15 Moscow Landmarks – Part 4

Bolshoi Theatre, Moscow 2012 by Leslie Hossack

Bolshoi Theatre, Moscow 2012

Red Army Theatre, Moscow 2012 by Leslie Hossack

Red Army Theatre, Moscow 2012

© Leslie Hossack

The Bolshoi Theatre, famous for its ballet corps, is also linked to Joseph Stalin. Here he made significant political speeches and attended Soviet party events; on one occasion, he stormed out of an opera by Shostakovich. Recently, the theatre was completely renovated and reopened in 2011 with much of its original splendor restored.

The Red Army Theatre is designed in the shape of a five-pointed star, the symbol of the Russian Red Army. Built in 1934-1940, it was one of the first theatres constructed after the revolution and was one of the largest, originally seating 1,950. The interior is full of army emblems; a huge picture of Stalin used to look down on the central staircase, but it is now covered over.

The Moscow Photographs, a collection of limited edition fine art prints by Leslie Hossack, examine Joseph Stalin’s architectural legacy in Russia’s capital. The structures are linked to Stalin by era, architect and anecdote. Hossack painstakingly deconstructs these historic landmarks, revealing them as they appeared when the architects first put their designs on paper.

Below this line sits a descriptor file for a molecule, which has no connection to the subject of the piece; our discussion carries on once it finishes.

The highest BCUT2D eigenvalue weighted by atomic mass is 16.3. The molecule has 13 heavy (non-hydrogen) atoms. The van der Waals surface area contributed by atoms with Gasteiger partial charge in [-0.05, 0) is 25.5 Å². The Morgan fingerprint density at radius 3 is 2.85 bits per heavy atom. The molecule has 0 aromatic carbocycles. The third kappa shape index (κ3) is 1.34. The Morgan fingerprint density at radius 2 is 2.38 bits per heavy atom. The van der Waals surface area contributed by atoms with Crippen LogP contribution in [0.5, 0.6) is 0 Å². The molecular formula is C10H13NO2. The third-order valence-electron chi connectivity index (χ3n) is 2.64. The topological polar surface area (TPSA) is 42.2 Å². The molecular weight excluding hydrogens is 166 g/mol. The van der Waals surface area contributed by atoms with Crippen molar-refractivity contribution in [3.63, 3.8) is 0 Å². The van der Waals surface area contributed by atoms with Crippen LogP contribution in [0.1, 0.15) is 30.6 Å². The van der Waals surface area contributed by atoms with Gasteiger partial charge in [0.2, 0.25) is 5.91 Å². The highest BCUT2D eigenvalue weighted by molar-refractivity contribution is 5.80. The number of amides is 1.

The Moscow Photographs include: Luzhniki Stadium, Moscow’s 1980 Olympic Stadium; the Small Arena and Swimming Stadium also located at the Luzhniki Olympic Sports Complex; Lenin’s Tomb and Saint Basil’s Cathedral in Red Square; Bolshoi Theatre and Red Army Theatre; Moscow City Hall and Dinamo Metro Station; Gorky Park and Ukraine Pavilion; Lubyanka Building and Moskva Hotel; Russian White House and Kotelnicheskaya Apartment Building, one of Stalin’s high-rises known as the Seven Sisters.

These images are part of Leslie Hossack’s larger body of work that explores Nazi architecture in Berlin, sacred sites in Jerusalem and a Cold War bunker in Ottawa. To view more images, please visit her website.  lesliehossack.com

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